Saudi website editor charged under cybercrime law

Ra’if Badawi editor of the Free Saudi Liberals website

Saudi authorities should drop charges and release the editor of the Free Saudi Liberals website for violating his right to freedom of expression on matters of religion and religious figures, Human Rights Watch said today.

{jcomments on} Prosecutors have charged Ra’if Badawi under the 2007 Anti-Cybercrime law, alleging that his website “infringes on religious values” by providing a platform for open debate of views on religion and religious figures. 

The prosecution’s evidence includes five website postings by Badawi and anonymous website members critical of Saudi religious authorities and two postings regarding theological questions, the charge sheet says. If convicted, Badawi faces up to five years in prison and a fine of up to three million Saudi Riyals (US$800,000).

“The Saudi government is fighting a losing battle if it thinks it can stifle the exchange of ideas on religion by jailing those who express their views,” said Christoph Wilcke, senior Middle East researcher at Human Rights Watch. “The government has no business policing Saudis’ religious views.” 

Saudi security forces stopped Badawi and arrested him on June 17, 2012, as he was driving in Jeddah, his wife and a close associate told Human Rights Watch. On the website, Badawi and others had declared May 7 a day for Saudi liberals, hoping to garner interest in open discussion about the differences between popular religion and politicized religion, said Su’ad al-Shammari, secretary general of the website.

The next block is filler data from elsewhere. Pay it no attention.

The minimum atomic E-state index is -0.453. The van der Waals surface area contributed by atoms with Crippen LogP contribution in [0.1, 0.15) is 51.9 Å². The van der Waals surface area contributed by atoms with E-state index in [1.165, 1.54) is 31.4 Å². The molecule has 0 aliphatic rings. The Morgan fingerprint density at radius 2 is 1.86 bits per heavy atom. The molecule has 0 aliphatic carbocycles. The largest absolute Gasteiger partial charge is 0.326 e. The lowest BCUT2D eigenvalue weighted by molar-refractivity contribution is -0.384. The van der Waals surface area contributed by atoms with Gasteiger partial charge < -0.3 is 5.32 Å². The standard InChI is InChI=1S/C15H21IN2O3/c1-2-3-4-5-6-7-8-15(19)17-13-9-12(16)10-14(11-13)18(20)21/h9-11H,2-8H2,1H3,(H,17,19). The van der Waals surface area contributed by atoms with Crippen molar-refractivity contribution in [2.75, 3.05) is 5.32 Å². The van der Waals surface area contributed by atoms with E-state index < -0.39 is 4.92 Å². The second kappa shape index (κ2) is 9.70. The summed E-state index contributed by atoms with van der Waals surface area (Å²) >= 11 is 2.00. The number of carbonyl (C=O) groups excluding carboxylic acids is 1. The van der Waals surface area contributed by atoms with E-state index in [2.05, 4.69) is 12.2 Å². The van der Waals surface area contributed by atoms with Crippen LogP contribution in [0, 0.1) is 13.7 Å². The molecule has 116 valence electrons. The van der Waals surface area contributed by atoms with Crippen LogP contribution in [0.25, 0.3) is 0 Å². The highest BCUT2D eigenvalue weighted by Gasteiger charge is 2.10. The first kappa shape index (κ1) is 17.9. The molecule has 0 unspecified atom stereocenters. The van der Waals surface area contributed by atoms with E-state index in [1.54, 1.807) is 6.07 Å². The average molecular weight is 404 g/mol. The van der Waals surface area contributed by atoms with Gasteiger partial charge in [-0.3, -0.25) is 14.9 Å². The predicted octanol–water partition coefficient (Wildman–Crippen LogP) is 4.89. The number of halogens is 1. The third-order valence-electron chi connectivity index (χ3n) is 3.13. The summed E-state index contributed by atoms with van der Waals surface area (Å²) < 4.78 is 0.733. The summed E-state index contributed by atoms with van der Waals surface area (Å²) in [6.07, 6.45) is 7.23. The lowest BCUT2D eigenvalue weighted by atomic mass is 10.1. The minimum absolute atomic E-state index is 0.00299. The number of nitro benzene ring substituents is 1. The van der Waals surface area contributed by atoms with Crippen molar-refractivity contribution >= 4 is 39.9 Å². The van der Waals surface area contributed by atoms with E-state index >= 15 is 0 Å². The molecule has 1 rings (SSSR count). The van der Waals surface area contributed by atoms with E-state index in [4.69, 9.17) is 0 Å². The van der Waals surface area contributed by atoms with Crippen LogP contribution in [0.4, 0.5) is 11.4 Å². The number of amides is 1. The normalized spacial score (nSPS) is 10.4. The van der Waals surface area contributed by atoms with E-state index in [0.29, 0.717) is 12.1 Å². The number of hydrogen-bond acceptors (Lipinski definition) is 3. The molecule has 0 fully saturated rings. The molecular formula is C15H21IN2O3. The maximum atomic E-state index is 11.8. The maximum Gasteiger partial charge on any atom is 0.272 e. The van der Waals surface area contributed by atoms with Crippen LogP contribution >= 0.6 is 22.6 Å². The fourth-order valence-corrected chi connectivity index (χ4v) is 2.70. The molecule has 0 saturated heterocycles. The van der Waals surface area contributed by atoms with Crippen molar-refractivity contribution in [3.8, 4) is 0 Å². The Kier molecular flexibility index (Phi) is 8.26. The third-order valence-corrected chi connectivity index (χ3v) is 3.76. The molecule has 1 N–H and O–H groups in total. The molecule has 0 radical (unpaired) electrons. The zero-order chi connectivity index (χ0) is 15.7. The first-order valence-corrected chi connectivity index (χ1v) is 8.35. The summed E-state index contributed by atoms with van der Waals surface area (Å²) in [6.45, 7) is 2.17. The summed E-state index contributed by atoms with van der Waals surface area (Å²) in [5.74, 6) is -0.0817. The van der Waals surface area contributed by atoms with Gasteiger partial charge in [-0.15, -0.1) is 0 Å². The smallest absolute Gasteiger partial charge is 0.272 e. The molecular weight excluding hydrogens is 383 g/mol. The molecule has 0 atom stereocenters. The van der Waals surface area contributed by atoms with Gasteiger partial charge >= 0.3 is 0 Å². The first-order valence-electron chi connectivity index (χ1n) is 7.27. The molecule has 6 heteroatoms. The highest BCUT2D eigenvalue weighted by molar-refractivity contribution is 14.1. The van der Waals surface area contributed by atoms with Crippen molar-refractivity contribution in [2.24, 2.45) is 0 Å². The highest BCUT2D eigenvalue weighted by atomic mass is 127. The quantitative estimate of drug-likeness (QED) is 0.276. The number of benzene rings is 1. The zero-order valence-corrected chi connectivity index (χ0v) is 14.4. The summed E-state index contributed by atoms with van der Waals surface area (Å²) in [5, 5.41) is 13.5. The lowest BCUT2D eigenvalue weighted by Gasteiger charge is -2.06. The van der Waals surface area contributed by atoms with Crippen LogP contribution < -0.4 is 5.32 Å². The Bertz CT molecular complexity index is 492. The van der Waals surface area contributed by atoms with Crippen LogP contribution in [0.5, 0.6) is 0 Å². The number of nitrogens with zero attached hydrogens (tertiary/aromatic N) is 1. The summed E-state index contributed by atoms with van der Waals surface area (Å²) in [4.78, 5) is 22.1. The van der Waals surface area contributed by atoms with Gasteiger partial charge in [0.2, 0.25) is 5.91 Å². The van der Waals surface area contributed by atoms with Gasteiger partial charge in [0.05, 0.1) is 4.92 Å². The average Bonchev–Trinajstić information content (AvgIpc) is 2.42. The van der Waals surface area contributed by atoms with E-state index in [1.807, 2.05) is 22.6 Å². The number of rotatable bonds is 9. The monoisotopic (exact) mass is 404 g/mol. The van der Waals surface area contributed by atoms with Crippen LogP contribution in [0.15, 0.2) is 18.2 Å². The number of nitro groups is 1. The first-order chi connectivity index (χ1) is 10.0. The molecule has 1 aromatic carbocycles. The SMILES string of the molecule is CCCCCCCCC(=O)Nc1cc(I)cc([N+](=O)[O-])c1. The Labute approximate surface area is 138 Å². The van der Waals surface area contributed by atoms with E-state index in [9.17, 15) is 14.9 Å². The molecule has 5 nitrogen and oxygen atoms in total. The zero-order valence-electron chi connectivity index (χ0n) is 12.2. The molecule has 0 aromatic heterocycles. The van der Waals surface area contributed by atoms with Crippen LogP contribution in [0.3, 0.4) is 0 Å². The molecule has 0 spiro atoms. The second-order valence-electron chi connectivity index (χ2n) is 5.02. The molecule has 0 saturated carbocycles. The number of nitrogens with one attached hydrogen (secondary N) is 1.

Badawi had been living away from his home for months to avoid a run-in with the police, although he did not believe he was formally wanted for arrest, Badawi told Human Rights Watch in March.

On March 18, Shaikh Abd al-Rahman al-Barrak, a well-known conservative cleric, issued a religious ruling declaring Badawi an “unbeliever . . . and apostate who must be tried and sentenced according to what his words require.” Al-Barrak listed five pieces of what he described as evidence, such as Badawi’s alleged “claim that Muslims, Jews, Christians, and atheists are all equal,” and Badawi’s alleged “exposure of the inconveniences of the month of Ramadan.” Al-Barrak also dismissed the possibility of an open discussion of such matters, saying that even if these were not Badawi’s own opinions but an “account of the words of others, this is not allowed unless accompanied by a repudiation” of such words. 

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